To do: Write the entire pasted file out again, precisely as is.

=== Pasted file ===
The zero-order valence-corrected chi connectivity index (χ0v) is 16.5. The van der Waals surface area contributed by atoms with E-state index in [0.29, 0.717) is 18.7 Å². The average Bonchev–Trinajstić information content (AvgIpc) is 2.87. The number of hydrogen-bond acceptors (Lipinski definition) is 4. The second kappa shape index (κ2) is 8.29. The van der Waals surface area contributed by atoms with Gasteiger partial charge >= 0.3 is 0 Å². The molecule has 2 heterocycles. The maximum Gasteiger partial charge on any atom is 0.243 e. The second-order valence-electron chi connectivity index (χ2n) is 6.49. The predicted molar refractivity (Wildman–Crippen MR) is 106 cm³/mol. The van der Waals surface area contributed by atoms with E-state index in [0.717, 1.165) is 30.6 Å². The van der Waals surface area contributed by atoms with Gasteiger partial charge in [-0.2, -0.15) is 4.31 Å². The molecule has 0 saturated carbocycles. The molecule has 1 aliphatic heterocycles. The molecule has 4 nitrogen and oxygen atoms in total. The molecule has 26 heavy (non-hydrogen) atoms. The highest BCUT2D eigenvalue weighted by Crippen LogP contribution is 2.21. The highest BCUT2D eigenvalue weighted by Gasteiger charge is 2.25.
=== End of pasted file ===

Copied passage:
The zero-order valence-corrected chi connectivity index (χ0v) is 16.5. The van der Waals surface area contributed by atoms with E-state index in [0.29, 0.717) is 18.7 Å². The average Bonchev–Trinajstić information content (AvgIpc) is 2.87. The number of hydrogen-bond acceptors (Lipinski definition) is 4. The second kappa shape index (κ2) is 8.29. The van der Waals surface area contributed by atoms with Gasteiger partial charge >= 0.3 is 0 Å². The molecule has 2 heterocycles. The maximum Gasteiger partial charge on any atom is 0.243 e. The second-order valence-electron chi connectivity index (χ2n) is 6.49. The predicted molar refractivity (Wildman–Crippen MR) is 106 cm³/mol. The van der Waals surface area contributed by atoms with E-state index in [0.717, 1.165) is 30.6 Å². The van der Waals surface area contributed by atoms with Gasteiger partial charge in [-0.2, -0.15) is 4.31 Å². The molecule has 0 saturated carbocycles. The molecule has 1 aliphatic heterocycles. The molecule has 4 nitrogen and oxygen atoms in total. The molecule has 26 heavy (non-hydrogen) atoms. The highest BCUT2D eigenvalue weighted by Crippen LogP contribution is 2.21. The highest BCUT2D eigenvalue weighted by Gasteiger charge is 2.25.